The primary endpoint was defined as the occurrence of laryngospasm (defined as complete airway obstruction, unrelieved by simple jaw thrust and positive airway pressure manoeuvres and requiring the administration of a medication), bronchospasm (defined as any episode of airway constriction requiring the administration of a bronchodilator) and new-onset postoperative stridor (defined as severe inspiratory flow limitation necessitating the administration of oxygen, intravenous steroids and/or adrenaline) which required immediate intervention and that led or could have led to major disabilities and/or death. The secondary endpoints were the risk factors for the occurrence of respiratory SCEs and the risk profile of ENT patients when compared with other surgical procedures.
Study size determination for APRICOT was based on the estimation of approximately 25 000 patients to provide a 95% confidence interval (95% CI) for the overall rate of SCEs with an acceptable confidence width assuming that the lowest incidence of respiratory SCE is 0.1% (i.e. 95% exact CI is 0.065 to 0.147). Statistical analysis was performed using SPSS v. 24 (IBM, Chicago, Illinois, USA) statistical software. Descriptive data are expressed as mean (SD) or percentages for continuous and categorical variables, respectively. Univariate and multivariate relative risk (RR) regression models for correlated observations were applied to identify the potential risk factors for the occurrence of any respiratory SCE. RRs and 95% CI were estimated from the model. Pearson's χ2 tests and two-sample t-tests were applied to compare the two groups of children using the Benjamini–Hochberg procedure with a false discovery rate of 0.05. The level of significance was identified for P values less than 0.05. Using age and weight as a continuous variable, receiver operating characteristic analysis was performed to identify a cut-off age and weight where the overlap of the distribution of ages and weights with or without a complication were minimal.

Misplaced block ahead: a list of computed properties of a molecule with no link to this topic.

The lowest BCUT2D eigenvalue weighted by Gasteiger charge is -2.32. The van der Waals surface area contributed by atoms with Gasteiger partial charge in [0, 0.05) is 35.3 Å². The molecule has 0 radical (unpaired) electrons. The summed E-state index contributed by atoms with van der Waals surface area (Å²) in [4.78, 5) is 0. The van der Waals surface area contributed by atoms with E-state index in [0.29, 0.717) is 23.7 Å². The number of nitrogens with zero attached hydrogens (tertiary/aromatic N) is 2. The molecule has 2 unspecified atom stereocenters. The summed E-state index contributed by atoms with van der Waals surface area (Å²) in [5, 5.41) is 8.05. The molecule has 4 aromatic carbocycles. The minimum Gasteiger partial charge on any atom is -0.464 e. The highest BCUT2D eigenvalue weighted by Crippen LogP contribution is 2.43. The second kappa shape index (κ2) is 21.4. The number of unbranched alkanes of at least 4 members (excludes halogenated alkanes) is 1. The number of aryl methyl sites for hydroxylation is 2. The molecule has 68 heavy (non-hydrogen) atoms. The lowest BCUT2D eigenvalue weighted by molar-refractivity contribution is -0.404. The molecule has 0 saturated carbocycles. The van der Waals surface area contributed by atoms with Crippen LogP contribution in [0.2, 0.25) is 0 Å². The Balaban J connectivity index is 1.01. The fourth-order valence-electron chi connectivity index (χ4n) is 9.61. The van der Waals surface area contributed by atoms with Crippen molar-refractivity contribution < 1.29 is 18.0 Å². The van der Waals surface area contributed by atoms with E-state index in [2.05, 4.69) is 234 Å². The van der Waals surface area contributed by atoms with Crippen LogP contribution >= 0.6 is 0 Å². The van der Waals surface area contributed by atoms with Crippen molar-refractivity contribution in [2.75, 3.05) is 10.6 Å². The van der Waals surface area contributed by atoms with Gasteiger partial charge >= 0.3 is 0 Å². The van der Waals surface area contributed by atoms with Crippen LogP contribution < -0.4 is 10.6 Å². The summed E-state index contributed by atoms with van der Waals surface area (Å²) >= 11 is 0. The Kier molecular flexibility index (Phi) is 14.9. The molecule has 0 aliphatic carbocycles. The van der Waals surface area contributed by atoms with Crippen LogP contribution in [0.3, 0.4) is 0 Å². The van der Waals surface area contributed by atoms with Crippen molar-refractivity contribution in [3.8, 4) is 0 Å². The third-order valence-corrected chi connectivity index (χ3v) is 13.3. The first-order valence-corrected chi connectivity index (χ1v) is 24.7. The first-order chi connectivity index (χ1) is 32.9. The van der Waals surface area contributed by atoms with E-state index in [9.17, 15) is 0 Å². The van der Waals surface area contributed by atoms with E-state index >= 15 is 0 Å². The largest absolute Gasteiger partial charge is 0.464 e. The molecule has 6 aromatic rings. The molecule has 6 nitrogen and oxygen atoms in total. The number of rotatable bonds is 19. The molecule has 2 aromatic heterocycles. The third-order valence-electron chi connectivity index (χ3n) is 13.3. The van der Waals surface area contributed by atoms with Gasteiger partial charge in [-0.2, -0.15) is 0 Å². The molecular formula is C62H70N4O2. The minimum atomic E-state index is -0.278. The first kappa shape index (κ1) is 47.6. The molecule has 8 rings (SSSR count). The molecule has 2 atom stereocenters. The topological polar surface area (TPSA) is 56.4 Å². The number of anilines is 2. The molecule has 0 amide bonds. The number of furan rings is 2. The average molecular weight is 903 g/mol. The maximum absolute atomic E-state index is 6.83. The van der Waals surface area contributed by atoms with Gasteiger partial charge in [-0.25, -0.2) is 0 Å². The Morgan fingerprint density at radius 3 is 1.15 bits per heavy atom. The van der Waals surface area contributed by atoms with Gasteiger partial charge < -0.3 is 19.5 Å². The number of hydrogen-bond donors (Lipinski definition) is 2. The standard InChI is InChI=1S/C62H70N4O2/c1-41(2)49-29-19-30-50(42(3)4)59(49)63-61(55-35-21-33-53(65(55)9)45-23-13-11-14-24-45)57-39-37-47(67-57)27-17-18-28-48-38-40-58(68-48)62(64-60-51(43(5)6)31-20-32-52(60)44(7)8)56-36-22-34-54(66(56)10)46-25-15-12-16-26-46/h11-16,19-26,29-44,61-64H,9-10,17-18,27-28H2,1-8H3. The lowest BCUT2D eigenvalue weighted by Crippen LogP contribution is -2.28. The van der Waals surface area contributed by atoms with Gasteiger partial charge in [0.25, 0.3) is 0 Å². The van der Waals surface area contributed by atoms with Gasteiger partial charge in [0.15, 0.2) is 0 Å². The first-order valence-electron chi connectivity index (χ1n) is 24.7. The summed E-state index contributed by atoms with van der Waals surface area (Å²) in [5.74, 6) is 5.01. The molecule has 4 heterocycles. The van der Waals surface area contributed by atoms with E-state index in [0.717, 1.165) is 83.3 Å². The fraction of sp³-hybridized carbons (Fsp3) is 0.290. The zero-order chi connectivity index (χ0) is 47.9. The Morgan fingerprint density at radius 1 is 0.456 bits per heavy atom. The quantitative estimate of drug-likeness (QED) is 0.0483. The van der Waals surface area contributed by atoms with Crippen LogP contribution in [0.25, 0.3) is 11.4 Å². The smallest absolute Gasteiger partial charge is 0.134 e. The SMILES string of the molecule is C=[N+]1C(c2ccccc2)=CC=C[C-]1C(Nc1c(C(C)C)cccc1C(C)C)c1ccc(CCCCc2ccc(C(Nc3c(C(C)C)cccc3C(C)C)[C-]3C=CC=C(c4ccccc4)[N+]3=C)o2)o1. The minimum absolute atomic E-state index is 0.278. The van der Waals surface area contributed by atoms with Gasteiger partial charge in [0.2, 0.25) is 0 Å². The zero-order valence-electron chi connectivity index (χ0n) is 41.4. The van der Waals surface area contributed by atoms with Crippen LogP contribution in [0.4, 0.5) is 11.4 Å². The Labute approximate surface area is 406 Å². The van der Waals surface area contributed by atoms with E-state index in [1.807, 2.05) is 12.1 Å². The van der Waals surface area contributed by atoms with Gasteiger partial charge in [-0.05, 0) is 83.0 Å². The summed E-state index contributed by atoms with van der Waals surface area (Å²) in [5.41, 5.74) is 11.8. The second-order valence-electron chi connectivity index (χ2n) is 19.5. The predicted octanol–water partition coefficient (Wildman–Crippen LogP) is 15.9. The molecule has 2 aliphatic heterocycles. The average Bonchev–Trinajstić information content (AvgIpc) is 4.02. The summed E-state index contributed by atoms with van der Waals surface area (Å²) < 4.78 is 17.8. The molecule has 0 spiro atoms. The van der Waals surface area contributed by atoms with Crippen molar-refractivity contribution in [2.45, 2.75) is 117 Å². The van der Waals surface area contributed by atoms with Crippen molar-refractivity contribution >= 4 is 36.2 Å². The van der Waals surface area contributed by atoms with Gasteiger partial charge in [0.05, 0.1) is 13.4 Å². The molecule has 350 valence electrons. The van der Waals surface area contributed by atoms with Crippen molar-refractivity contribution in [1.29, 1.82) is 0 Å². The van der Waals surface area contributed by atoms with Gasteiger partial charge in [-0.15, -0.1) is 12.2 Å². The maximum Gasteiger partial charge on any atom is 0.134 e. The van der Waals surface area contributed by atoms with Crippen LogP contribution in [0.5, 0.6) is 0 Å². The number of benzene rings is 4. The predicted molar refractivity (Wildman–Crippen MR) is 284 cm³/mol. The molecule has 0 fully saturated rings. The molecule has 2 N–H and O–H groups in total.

The secondary analysis was performed on 21 524 children aged less than 16 years old who underwent one or multiple surgical procedures under general anaesthesia in 261 centres throughout 33 European countries. The data represented 5592 exclusively ENT surgical procedures that were performed on 5572 children, and 15 952 children having 16 013 non-ENT operations. Children who had surgery under sedation or regional anaesthesia alone were excluded from the final analysis.
Table 1 describes the characteristics and medical history of the two groups of children representing the studied cohort. Children with ENT surgery were on average younger and had a significantly greater incidence of pre-operative respiratory conditions than those having non-ENT procedures, with recent upper respiratory tract infection in 19% and snoring in 45.5% of the ENT patients. Although there was a difference in the mean weight between the two groups of children (P < 0.0001), based on the WHO references,9 there was no evidence for a difference in the BMI of the two groups (13.6 vs. 12.5% overweight and 7.1 vs. 7.8% obese children in the non-ENT and ENT groups, respectively).
Table 2 shows the distribution of children based on the anaesthesiologist provider and the institutions where the surgery took place. It is of note that in 31% of ENT procedures, anaesthesia was performed by certified anaesthesiologists with occasional paediatric anaesthesia practice, that is less than 50% of their weekly case load, and a high percentage was performed in community institutions. Moreover, the contribution of centres to the cohort varied widely with 38% of the centres reporting more than 20 cases, while 55% of the centres performed less than 20 ENT cases (13% between 16 and 20 cases, 15% between 11 and 15, 13% between six and 10 and finally 14% between one and five cases) within the 2-week recruitment period. Children who had their ENT surgery in a community hospital were older (6.7 years, 95% CI 6.4 to 6.9) than those admitted to an academic specialist paediatric institution (5.7 years, 95% CI 5.5 to 5.8) or a mixed adult-paediatric teaching hospital (6.1 years, 95% CI 6.0 to 6.3) (P < 0.05).